Burlington, Vt. - The news of the former leader of Cuba Fidel Castro's death is sparking mixed emotions around the world and the nation.
Millions of Cubans fled their country to seek asylum on American soil. One of the places many settled was Florida.
People gathered in the streets of Miami, celebrating Castro's death. On the other hand, back in Cuba, the nation begins 9 official days of mourning, with flags flying at half staff.
Professor Alexander Stewart from the University of Vermont explains how reactions are so mixed.
"He's very much admired for his ability to stand up to the U.S. all these years, you know its a tiny island of only 11 million people standing up to the most powerful nation on Earth. So, a lot of nations kind of look up to that as something to be admired," Alexander Stewart, the Former Director of UVM the Latin American & Caribbean Studies Department, said.
Stewart says it will be interesting to see how Cuba's younger generation responds following Fidel's death. This is because they are a generation who has only known what it's like to have the country lead by Castro's brothers.
U.S. Senator Patrick Leahy (D-VT) says Castro will be remembered as a leader who "deeply divided" Cubans, but the work recently done by the Obama Administration is helping to mend these broken ties.
The Vermont Senator said in a statement: "Having visited Cuba many times, I have been the benefits of the steps President Obama and President Raul Castro have taken to rebuild bridges between our countries. That process has only begun, and it is in the interests of both countries that it continue."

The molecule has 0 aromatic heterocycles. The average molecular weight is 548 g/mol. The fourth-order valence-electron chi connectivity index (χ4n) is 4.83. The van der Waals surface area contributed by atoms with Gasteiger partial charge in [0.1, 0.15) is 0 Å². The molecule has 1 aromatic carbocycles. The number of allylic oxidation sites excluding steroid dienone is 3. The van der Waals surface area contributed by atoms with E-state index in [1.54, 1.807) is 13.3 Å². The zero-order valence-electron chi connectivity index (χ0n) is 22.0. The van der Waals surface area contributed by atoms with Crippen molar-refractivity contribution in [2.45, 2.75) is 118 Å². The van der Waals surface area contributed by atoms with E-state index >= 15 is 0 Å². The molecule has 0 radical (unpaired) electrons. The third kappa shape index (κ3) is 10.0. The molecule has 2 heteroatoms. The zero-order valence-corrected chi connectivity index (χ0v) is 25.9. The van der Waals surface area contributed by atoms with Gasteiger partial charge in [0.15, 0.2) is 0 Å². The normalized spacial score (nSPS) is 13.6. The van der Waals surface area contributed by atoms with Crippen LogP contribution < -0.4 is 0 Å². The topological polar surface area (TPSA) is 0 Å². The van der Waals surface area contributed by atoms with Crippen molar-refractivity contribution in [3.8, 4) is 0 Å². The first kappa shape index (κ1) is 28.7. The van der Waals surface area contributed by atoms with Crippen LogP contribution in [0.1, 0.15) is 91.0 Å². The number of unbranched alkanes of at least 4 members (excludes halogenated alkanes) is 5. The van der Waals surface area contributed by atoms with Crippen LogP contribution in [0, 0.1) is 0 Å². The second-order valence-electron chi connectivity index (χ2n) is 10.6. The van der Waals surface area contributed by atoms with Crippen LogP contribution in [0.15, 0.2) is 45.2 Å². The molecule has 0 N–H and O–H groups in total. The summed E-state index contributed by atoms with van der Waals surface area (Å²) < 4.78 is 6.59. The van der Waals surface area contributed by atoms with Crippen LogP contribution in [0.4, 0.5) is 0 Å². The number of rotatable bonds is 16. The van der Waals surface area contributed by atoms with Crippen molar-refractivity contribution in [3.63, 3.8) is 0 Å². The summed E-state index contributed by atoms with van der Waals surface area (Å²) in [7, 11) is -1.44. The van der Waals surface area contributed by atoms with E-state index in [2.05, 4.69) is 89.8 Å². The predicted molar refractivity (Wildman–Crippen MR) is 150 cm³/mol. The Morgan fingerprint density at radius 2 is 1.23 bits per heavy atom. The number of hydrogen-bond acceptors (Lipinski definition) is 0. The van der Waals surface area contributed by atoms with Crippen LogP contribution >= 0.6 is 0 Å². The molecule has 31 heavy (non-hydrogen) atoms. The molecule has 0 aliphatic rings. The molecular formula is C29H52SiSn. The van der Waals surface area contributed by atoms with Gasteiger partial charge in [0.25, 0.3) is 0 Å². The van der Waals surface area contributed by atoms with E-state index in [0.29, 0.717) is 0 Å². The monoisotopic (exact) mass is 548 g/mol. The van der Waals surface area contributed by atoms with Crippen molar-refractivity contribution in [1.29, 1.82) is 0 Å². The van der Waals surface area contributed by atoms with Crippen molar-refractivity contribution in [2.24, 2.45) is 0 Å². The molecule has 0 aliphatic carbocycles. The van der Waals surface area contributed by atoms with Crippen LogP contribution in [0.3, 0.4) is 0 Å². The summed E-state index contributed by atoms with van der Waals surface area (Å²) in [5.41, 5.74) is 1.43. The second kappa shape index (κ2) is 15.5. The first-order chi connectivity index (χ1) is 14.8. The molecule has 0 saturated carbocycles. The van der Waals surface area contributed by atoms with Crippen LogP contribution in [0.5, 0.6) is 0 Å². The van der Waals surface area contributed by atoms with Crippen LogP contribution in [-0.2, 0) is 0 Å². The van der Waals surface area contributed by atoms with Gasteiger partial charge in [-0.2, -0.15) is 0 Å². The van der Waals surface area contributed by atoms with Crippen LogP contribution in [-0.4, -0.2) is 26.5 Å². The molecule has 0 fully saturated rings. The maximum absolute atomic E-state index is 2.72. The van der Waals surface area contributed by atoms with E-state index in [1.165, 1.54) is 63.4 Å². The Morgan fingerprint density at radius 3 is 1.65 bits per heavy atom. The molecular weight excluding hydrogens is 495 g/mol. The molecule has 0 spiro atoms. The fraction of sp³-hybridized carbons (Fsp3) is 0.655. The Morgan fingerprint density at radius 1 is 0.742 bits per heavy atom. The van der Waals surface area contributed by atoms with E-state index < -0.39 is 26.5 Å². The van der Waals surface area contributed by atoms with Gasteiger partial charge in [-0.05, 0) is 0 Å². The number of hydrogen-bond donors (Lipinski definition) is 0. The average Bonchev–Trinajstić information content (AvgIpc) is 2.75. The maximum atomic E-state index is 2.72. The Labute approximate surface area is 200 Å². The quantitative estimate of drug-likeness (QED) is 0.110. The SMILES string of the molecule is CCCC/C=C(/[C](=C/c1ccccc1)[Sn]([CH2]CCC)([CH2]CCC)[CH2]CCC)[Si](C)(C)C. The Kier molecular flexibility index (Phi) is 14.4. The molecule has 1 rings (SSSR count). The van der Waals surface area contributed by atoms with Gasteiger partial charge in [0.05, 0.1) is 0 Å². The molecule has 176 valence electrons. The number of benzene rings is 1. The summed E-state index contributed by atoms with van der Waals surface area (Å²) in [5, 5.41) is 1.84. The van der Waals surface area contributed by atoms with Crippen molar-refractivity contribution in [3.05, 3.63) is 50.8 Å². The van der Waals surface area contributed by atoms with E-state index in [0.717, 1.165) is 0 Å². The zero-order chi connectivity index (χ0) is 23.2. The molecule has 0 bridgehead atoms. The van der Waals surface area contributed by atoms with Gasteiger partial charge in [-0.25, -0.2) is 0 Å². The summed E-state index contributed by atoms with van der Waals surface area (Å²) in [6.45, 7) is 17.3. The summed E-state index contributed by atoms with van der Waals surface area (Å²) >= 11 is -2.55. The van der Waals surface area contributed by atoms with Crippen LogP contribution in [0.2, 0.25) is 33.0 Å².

Burlington Police Chief Brandon del Pozo Tweeted about the news, sharing his father's personal experience fleeing the country under Castro's administration. He wrote "May Cubans finally see freedom."
Others tonight are hoping Castro's death will allow the renewed relationship between the U.S. and Cuba to flourish.
The Cuban American Friendship Society in Burlington aims to bring Americans and Cubans together.
The group leads humanitarian trips to Cuba and is responsible for one of the first US construction projects in Havana in nearly 60 years.
"I am hopeful that we can continue moving forward, I think there is enough of a relationship now between people in the United States and people in Cuba that I think we can continue to move forward from a position of friendship. These are our neighbors and one of the closest countries to the United States," Jared Carter from the Cuban-American Friendship Society said.
The group's next trip to Cuba is slated for next month.
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